This letter was edited for space.
Though David Avrick does an admirable job of pointing out problems and potential solutions from the list manager and list owner viewpoint, he has only scratched the surface (“Deal Making Chokes the List Business,” Nov. 4). I agree that the list business is at a crossroads. However, the fundamental models must change for list brokers, managers, owners and mailers to have a viable industry in which value is added with every participant and vendor in the chain.
As my firm is in the list brokerage business, I wish to address some of the issues that list brokers face. First, conflict of interest. List brokers are compensated in the form of a commission from the list owner, not the broker’s client (the mailer). The better job we do as brokers in negotiating pricing, nets and discounts on selects, the less we are compensated. This has led to terrible behaviors on behalf of the list brokerage community. To attain a gross margin percent that can sustain a viable business, brokers often negotiate discounts and pass on only part of this (or none of this) to the mailer. Brokers negotiate lower pricing in several forms, and the result is that the mailer never realizes the full benefit. Some list brokerage firms compensate brokers based on the gross margins that they can attain.
We are in direct conflict with the clients for which we are trying so desperately to do a good job. The fundamental role of the list broker is to maximize the mutual benefit of the relationship between mailer and list owner. The broker bears a responsibility to both the mailer and the list owner regarding efficiencies, cost-effectiveness and long-term value potential for the lists that they include in clients’ mail plans.
Commission paid to brokers by list owners is essential compensation for services rendered to the supply side of the transaction. List owners rely on professional brokers to create and manage long-term customer relationships with mailers. The commission paid needs to be recognized as fair and just compensation to brokers for packaging and delivering the appropriate segments of the list owner’s files to the mailer.
The best list brokers recognize that quality of their efforts is manifest in their marketing vision, their ability to convey the mailer’s goals to list owners, their ability to negotiate mutually favorable terms and their ability to maintain access to the best list sources and segments for their clients. Mailers rely on brokers to deliver highly responsive prospects just as list owners expect brokers to package their very best prospect sources for delivery to the mailers.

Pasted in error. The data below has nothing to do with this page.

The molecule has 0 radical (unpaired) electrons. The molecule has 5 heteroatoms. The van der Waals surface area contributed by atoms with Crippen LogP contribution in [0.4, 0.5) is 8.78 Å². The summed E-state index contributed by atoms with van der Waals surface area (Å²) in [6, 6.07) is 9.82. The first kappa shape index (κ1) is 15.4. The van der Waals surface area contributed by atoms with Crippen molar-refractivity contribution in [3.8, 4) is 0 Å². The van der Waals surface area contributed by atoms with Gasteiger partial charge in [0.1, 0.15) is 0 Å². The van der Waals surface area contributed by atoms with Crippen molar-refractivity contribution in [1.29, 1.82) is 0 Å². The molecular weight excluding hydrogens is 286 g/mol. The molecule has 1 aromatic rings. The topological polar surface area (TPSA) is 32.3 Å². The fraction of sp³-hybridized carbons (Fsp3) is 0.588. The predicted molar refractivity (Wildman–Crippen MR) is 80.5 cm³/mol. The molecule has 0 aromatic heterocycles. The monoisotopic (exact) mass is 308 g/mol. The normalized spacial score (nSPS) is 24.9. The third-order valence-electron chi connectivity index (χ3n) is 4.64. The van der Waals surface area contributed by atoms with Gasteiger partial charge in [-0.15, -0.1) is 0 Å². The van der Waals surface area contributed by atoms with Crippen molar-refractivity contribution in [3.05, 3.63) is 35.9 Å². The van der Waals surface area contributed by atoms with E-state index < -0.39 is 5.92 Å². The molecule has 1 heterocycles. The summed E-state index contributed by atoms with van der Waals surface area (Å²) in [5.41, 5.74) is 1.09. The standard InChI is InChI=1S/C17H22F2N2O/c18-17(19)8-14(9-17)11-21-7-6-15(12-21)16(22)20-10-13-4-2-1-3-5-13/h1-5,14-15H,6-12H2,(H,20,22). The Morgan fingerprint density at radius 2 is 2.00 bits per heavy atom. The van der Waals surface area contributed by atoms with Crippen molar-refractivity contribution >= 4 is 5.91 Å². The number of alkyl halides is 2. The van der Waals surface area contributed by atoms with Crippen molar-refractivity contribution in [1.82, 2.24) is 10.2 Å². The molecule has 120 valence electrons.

A possible solution is that the list brokers are paid a fee for the list purchase and an additional fee as a percentage of any discount that they negotiate. As an example, if a broker can reduce the mailer’s costs 10 percent while maintaining or elevating quality, perhaps the broker should be compensated at a rate equal to 20 percent of the cost savings. This places the list broker and the mailer on the same side of the table and recognizes the value of the broker’s effort on behalf of the mailer while maintaining transparency.
Second, the payment issues. List brokers are expected to receive payment on a transactional basis. If the list purchase is made, the broker gets paid. As brokers, we do an inordinate amount of work on the front end of a campaign and produce a work product that requires specific expertise, specialized systems and hours of manpower.
Brokers and their mailer clients need to recognize the cost and value of the products produced and establish a basis for compensation in the event of cancellation or delay. If the campaign is eventually placed and the media purchased, brokers will deduct previously paid fees from the final campaign invoice. I do not advocate getting paid twice. I advocate getting paid once rather than not at all.
Third, payment timing. List brokers have inherited a failed model of accounts receivable. The accepted model is that brokers are paid 30, 45 or 60 days from the mail date, when in many cases the list recommendation and the list plan are finalized two to three months before the mail date. Let’s consider paying list brokers when their deliverables are completed. Let’s consider having the AR trigger 30 days from the time when the list recommendation is delivered or finalized, or at a minimum 30 days from the time the lists are ordered.
Another possibility might be that the list broker is paid 20 percent of the media buy at the times mentioned above with the following 80 percent collected on behalf of the list owner at the time of the mailing.
As Mr. Avrick mentioned, negotiating deals has become a “blood sport” as many brokers compete for business with better pricing being the lead benefit of their services. If list brokers continue this ridiculous commoditization of their services rather than forging fundamental change in the way our industry is run, the blood on the floor will be our own.
Larry Weissman, President, chief operating officer, Direct Response Marketing Labs Inc.